Smart washer-dryers, smart streetlights, smart solar cities. Think of them as presents under the smart grid Christmas tree.

While Tuesday's big smart grid news was Silver Spring Networks' raising $100 million, a few other smart grid-related announcements were making the rounds as well.

The first came from General Electric, which this week outlined in more detail its plans to build millions of "smart" appliances, capable of measuring how much energy they're using and powering down in respond to customer or utility commands.

GE announced it has set a 2012 date to roll out its first "smart" clothes washers and dryers, which it will build in Louisville, Ken. – the same city where it first tested out its appliances' ability to respond to utility commands in a pilot project with Louisville Gas & Electric.

GE has already launched a smart water heater, and intends to start marketing appliances, along with a $200 to $250 home energy management device to help control them, in the coming years (see GE's Smart Appliances: Smarter With GE Home Energy Manager and Water Heaters for Wind Energy Storage?).

Appliance maker Whirlpool has set itself a 2011 deadline to bring one million smart clothes dryers to market, and Samsung, Panasonic and LG are among the other "white goods" giants planning appliances with two-way communications and control (see Whirlpool Plans 1M Smart Dryers by 2011).

All these appliance makers, however, are awaiting the emergence of communications standard for linking smart appliances to smart meter networks or other systems to bridge the gap between homes and utility control rooms (see Green Light post).

As the Association of Home Appliance Manufacturers reported earlier this week, without open, standards-based communications – as well as new variable pricing programs to encourage conservation during expensive peak power times in exchange for cheaper power at off-peak – smart appliances won't take off (see CNET).

Of course, utilities already have lots of legacy communications and control technologies in the field, and smart meters and other utility-to-home networks use a variety of communications ranging the spectrum from proprietary to standards based.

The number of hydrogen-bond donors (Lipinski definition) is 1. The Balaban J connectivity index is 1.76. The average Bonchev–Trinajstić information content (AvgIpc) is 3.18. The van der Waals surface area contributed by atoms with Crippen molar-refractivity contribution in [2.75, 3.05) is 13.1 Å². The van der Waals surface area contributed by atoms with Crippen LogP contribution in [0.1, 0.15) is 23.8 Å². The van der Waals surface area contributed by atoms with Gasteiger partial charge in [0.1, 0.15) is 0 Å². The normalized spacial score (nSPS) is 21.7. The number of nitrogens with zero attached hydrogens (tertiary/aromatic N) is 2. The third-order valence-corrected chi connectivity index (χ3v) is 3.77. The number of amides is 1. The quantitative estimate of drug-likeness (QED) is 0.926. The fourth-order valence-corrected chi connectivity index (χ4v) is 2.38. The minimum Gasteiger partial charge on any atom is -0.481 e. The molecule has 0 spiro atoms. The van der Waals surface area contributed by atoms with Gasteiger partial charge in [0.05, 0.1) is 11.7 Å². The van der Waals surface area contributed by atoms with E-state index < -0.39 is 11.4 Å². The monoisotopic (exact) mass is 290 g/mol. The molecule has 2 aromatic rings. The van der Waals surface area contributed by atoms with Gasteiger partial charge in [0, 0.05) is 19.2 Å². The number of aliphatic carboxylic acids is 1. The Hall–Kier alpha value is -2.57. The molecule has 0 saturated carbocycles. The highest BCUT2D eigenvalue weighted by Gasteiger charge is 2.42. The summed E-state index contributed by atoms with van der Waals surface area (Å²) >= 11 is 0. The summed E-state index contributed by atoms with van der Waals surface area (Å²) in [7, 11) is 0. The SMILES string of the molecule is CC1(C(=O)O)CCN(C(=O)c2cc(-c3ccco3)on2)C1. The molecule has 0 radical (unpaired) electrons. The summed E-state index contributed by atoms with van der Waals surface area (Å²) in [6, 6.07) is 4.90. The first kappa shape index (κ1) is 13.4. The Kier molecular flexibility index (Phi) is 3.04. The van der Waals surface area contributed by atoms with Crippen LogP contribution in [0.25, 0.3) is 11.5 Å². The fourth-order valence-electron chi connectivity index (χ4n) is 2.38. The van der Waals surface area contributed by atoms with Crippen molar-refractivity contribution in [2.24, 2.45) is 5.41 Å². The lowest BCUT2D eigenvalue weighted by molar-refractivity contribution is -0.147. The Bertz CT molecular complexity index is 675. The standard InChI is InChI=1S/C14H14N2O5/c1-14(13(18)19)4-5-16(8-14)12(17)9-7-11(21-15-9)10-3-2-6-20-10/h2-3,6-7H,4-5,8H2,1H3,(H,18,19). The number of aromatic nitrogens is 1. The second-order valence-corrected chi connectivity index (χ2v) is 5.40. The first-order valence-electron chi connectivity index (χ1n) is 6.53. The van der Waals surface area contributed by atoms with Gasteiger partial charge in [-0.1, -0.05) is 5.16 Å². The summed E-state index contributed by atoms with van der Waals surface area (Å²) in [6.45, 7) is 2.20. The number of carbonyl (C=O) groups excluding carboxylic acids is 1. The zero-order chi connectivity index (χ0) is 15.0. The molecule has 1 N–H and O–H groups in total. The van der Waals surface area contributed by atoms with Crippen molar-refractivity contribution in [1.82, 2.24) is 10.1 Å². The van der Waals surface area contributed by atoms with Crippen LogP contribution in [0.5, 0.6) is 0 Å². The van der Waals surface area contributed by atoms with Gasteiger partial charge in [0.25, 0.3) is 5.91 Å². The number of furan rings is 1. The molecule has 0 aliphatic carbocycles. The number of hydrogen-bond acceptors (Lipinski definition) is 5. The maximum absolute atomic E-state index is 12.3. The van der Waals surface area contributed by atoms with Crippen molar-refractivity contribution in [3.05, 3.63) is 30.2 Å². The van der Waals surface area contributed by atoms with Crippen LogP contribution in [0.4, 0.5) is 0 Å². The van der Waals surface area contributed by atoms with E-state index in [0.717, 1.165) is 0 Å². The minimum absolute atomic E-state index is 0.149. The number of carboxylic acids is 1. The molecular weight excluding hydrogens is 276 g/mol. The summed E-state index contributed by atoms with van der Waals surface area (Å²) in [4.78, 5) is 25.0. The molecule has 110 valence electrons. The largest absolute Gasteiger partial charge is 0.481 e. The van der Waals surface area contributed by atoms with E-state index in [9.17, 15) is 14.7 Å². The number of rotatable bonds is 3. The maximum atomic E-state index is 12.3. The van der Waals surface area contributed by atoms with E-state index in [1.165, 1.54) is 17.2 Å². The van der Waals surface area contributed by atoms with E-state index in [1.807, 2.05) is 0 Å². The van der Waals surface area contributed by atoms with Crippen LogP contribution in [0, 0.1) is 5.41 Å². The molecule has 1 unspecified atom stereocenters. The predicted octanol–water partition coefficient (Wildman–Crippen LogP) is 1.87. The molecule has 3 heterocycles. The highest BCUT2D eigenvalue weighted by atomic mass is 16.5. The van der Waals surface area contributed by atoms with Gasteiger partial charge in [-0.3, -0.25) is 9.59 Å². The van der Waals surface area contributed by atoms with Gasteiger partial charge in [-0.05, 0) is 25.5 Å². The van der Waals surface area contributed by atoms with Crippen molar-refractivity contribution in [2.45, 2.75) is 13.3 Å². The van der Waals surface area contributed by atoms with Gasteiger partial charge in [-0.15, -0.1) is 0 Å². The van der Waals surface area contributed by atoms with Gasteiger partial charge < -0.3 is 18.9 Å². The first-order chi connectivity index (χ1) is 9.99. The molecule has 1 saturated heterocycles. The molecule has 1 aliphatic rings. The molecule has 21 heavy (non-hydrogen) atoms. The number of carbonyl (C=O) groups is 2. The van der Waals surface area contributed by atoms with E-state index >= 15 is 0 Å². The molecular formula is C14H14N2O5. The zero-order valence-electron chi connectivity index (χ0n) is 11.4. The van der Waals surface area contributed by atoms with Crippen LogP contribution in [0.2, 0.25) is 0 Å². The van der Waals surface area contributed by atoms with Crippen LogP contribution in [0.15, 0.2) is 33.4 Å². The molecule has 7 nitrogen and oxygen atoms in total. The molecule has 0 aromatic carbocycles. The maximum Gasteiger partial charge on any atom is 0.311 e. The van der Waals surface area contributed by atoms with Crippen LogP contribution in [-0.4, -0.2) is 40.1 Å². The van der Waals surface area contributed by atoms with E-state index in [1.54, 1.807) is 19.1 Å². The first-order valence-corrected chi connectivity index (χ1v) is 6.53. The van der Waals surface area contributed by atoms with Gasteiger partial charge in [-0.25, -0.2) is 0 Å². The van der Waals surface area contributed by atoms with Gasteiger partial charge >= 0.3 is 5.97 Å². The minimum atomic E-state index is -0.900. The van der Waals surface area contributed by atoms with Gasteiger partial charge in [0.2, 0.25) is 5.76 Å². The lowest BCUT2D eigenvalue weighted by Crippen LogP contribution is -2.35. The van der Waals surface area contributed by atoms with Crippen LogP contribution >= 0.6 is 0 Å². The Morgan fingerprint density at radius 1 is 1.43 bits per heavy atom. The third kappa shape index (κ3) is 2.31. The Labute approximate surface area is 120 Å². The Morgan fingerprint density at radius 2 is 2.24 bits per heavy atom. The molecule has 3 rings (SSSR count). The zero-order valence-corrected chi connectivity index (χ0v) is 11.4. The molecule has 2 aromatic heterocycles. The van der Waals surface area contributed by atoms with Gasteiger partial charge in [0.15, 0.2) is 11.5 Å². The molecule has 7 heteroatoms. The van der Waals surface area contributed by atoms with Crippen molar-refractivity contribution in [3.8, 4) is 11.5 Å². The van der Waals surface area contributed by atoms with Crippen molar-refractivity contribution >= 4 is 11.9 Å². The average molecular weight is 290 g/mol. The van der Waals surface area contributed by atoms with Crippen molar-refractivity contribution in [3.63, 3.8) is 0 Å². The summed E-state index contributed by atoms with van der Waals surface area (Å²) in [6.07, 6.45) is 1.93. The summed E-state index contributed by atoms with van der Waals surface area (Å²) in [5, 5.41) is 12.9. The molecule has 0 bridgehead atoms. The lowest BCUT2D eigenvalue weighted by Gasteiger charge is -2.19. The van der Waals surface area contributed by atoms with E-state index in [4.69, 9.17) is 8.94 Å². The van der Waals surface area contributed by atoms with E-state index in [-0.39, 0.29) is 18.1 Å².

Getting all those past and future systems to work together has been a task undertaken by such IT giants as Cisco and IBM (see IBM, Cisco Look to Tie Up Smart Grid Partners).

IBM on Tuesday announced yet another utility partnership with Australian utility Western Power to add to the close to 50 smart grid projects it has underway (see Green Light post).

IBM will help the utility plan, deploy and manage the IT backbone for its Perth Solar City Project, a $73.5 million project to bring free energy advisory services and big incentives on hot water and photovoltaic solar systems to the city's residents.

"Australia's moving very quickly" on rolling out smart grid systems, Michael Valocchi, energy and utilities consultant for IBM's Global Business Services division, said of the project - one of several IBM has underway in the country (see A Feeling and Thinking Distribution Grid).

Australia is also a deregulated utility market, which gives added impetus to deploy IT infrastructures that can link energy distribution utilities like Western Power and the retail utilities that sell to customers, he noted.

In the meantime, aerospace and defense giant Boeing on Tuesday said it was moving into another aspect of smart grid systems – networking streetlights. Boeing will work with Danish company Amplex, which is involved in similar projects in the United States, Europe and the Middle East (see Green Light post).

Boeing is one of a host of defense contractors, including Lockheed Martin, Raytheon and BAE Systems, offering project integration, communications and security expertise to the smart grid industry (see Lockheed Expands its Smart Grid Wings and Boeing Pushes Into Smart Grid as Defense Biz Gets Tight).

As for streetlights, they can constitute up to 40 percent of a city's power bills, and Boeing and Amplex announced they expected to be able to cut that by 25 percent to 35 percent.

Networking those streetlights is a strength of smart meter and building automation technology maker Echelon, and finding cheaper ways to replace energy-wasting sodium halogen bulbs with power-sipping LEDs is one of the vanguard markets for solid-state lighting (see Green Light post and EcoFit Makes LED Streetlights Easier).